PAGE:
Advanced Search
MyIDEAS: Login to save this paper or follow this series

The Long Term Pay-Off From Working Longer Hours

Contents:

Author Info

  • David Campbell

    ()

  • Francis Green

    ()

Abstract

Using data from the first six waves of the British Household Panel Survey, we estimate the impact of working longer hours over 1991 to 1995 on 1996 wages. We find that there are positive but diminishing long-term returns, with the returns becoming negative beyond 47 hours for women and 59 hours for men. The returns are greater at the margin for "unpaid" hours than for "paid" hours. Evaluated at the mean, an extra unpaid hour over 1991 to 1995 raised 1996 pay by 4 percent, an extra paid hour by 1 percent. It also pays off to work longer hours than the norm for the industry. While there are no significant differences between the marginal effects for men and women, conditional on hours worked the incentives are greater for women than for men. These findings are consistent with the possibility that increasing UK wage inequality is associated with an upward impact on work hours.

Download Info

If you experience problems downloading a file, check if you have the proper application to view it first. In case of further problems read the IDEAS help page. Note that these files are not on the IDEAS site. Please be patient as the files may be large.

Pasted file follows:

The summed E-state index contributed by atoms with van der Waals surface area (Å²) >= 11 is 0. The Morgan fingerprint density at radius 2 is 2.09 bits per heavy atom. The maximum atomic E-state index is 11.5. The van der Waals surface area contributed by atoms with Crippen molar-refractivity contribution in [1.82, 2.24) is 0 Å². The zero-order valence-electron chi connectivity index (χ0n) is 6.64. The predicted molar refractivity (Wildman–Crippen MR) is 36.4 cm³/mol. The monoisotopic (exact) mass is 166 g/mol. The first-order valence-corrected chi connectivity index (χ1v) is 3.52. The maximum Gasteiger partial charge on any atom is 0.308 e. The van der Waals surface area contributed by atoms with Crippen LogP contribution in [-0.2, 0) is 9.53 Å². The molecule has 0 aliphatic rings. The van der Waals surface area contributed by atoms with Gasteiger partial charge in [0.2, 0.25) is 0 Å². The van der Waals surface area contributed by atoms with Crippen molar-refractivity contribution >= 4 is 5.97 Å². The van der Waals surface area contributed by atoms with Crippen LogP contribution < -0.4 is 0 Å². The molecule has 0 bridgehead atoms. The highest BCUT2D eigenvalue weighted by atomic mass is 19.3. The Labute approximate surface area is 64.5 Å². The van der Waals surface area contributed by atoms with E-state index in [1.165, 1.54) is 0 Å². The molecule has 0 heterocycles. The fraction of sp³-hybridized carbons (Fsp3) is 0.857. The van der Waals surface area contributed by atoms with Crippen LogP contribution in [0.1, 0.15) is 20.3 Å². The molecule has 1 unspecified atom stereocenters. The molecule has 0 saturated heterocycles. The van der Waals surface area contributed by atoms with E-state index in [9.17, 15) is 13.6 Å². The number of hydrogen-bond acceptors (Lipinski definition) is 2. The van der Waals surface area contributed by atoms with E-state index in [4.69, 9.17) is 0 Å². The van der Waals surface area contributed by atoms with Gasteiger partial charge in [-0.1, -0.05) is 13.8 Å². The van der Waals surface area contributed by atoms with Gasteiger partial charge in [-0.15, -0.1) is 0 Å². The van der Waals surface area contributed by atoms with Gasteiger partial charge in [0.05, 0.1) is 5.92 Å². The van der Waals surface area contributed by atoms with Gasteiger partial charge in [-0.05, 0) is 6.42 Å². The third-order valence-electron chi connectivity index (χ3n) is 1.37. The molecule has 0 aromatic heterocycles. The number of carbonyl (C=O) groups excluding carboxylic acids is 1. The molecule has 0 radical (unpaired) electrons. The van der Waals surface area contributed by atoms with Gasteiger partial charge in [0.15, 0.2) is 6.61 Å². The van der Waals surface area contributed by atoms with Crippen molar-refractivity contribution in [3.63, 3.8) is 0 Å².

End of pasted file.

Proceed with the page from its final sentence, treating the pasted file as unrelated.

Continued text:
File URL: ftp://ftp.ukc.ac.uk/pub/ejr/RePEc/ukc/ukcedp/0205.pdf
Download Restriction: no

Bibliographic Info

Paper provided by Department of Economics, University of Kent in its series Studies in Economics with number 0205.

as in new window
Length:
Date of creation: May 2002
Date of revision:
Handle: RePEc:ukc:ukcedp:0205

Contact details of provider:
Postal: Department of Economics, University of Kent at Canterbury, Canterbury, Kent, CT2 7NP
Phone: +44 (0)1227 764000
Fax: +44 (0)1227 827850
Web page: http://www.ukc.ac.uk/economics/

Order Information:
Email:

Related research

Keywords: long hours; wage inequality;

Find related papers by JEL classification:

This paper has been announced in the following NEP Reports:

References

References listed on IDEAS
Please report citation or reference errors to , or , if you are the registered author of the cited work, log in to your RePEc Author Service profile, click on "citations" and make appropriate adjustments.:
as in new window
  1. Bell, Linda A. & Freeman, Richard B., 2001. "The incentive for working hard: explaining hours worked differences in the US and Germany," Labour Economics, Elsevier, vol. 8(2), pages 181-202, May.
  2. Rebitzer, James B & Taylor, Lowell J, 1995. "Do Labor Markets Provide Enough Short-Hour Jobs? An Analysis of Work Hours and Work Incentives," Economic Inquiry, Western Economic Association International, vol. 33(2), pages 257-73, April.
  3. Francis Green, 2001. "It's Been A Hard Day's Night: The Concentration and Intensification of Work in Late Twentieth-Century Britain," British Journal of Industrial Relations, London School of Economics, vol. 39(1), pages 53-80, 03.